Our project, Nutrition, Physical Activity, and Sarcopenia in the Elderly, has made significant progress on all objective outlined in our project plan. In the current project year, we have fully or substantially met the majority of our approved milestones. The two milestones that were not met were due to our lack of ability to secure extramural funding to support the muscle performance ancillary study to the Lifestyle Interventions for Independence in the Elderly (LIFE) study. Work on both objective 1 (Investigate the nutritional and activity-related mediators of skeletal muscle atrophy associated with advancing age in animal and human studies) and objective 2 (Evaluate the chronic effects of dietary proteins/amino acids and physical activity/inactivity on changes in skeletal muscle structure and function and physical functioning in at-risk older individuals) is ongoing. Studies under subobjective 1a (Determine the mechanisms and efficacy of nutrient modulation on overload-induced skeletal muscle hypertrophy) are all in progress. Work is presently examining the influence of dietary factors on skeletal muscle growth capacity in older animals and specifically the influence of fat accumulation in skeletal muscle on this process. We have also completed studies of muscle growth capacity in young and older humans as part of subobjective 1b (Perform parallel clinical studies to determine the influence of physical activity/exercise and nutrition on the control of muscle growth in older adults with defined low muscle mass and functional limitations). The human studies have revealed that metabolic signals related to stimulation of skeletal muscle protein synthesis are blunted in older adults and this response may be mediated by increases in skeletal muscle content of ceramides (a biologically active lipid). Once these studies have been completed, we may embark in a new direction and examine dietary lipids (saturated vs. unsaturated fatty acids) on ceramide accumulation in skeletal muscle to understand how these factors may influence growth capacity in muscle. Work on the proposed studies under Subobjective 2a. (Determine the efficacy of selected nutritional and lifestyle behaviors on age-related changes in skeletal muscle physiology and physical functioning) is underway. A key feature of these studies is our approach to study populations of older adults who are at increased risk for the development of late life disability. Our randomized study examining the influence of 40 g per day supplement of whey protein and changes in muscle mass, strength, physical performance in older men and women with mobility limitations has been completed and we are in the process of cleaning and analyzing the data. In addition, recruitment for the Lifestyle Interventions for Independence in the Elderly (LIFE) study will be completed by December 2011. A total of 1600 older men and women (200 at HNRCA Field Center) will be recruited at 8 field centers to examine whether a structured program of physical activity will prevent the development of late life disability in at risk older adults.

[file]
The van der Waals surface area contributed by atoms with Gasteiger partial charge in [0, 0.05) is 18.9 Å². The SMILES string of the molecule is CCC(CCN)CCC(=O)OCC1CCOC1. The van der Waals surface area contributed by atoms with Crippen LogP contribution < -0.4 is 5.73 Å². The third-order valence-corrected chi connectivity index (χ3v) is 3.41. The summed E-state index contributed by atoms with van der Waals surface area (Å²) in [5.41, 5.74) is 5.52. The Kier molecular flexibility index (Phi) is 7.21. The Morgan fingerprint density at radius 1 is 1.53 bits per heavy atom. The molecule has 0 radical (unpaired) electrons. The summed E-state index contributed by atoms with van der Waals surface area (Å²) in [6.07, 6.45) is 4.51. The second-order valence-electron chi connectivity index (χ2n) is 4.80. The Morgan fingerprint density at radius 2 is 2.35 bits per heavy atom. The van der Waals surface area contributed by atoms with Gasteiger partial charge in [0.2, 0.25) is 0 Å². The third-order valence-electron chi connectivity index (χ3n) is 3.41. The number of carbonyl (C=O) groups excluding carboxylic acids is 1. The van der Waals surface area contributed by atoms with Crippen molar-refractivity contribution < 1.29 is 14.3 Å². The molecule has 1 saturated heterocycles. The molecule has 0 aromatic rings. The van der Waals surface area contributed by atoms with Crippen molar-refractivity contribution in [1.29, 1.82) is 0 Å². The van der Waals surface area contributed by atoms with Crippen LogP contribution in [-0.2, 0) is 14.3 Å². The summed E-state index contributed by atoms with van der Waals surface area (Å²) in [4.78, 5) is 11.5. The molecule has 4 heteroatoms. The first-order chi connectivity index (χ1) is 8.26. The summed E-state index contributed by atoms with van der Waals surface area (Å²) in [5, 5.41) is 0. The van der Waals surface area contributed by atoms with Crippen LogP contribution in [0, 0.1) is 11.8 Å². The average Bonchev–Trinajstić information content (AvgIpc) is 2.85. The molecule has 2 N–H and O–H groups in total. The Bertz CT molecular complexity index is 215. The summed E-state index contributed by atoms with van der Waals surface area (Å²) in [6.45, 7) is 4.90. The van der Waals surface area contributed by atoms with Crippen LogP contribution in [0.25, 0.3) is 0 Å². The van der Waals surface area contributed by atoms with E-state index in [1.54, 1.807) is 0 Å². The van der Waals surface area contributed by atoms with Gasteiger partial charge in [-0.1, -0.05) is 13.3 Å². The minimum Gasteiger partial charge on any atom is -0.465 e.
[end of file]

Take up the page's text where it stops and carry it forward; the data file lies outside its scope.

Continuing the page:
Increases in bioactive lipids alter anabolic signaling in aging humans It is well established that an increased accumulation of lipids and their various metabolites within skeletal muscle are directly related to reductions in insulin-stimulated glucose uptake (insulin resistance). However, far less is known about their role in the control of skeletal muscle protein turnover and anabolic signaling. ARS-funded researchers at JMUSDA-HNRCA at Tufts University, Boston, MA, found that following a single strength training exercise session, young men had a significant increase in several growth-activating proteins in their muscle while these proteins were unchanged in the muscle of older men following a similar exercise session. They also observed increases in several lipids in muscle, including ceramides, diacylglycerol, and acylcarnitines, from the older men but not the younger men. These results suggest that the accumulation of specific lipids (ceramides, diacylglycerols, and acylcarnitines) in muscle with advancing age may play a role in the development of sarcopenia.
Regulators of lipid (fat) synthesis are increased in aging skeletal muscle. With advancing age, several reports have noted an increase in the content of triglyceride (fat) in skeletal muscle. This increase in muscle triglyceride has been associated with the development of insulin resistance, elevated risk of Type II diabetes, and may be related to skeletal muscle growth capacity. ARS-funded researchers at JMUSDA-HNRCA at Tufts University, Boston, MA, found that not only is skeletal muscle triglyceride increased with advancing age but several of the major regulators (genes and proteins) of triglyceride synthesis are also increased. These results suggest that age-associated triglyceride accumulation in skeletal muscle is an active process that is driven by increased biosynthetic capacity for lipid synthesis. These results may lead to the development of specific targets to alter insulin resistance and enhance muscle growth capacity that are directed at regulators of lipid synthesis in muscle.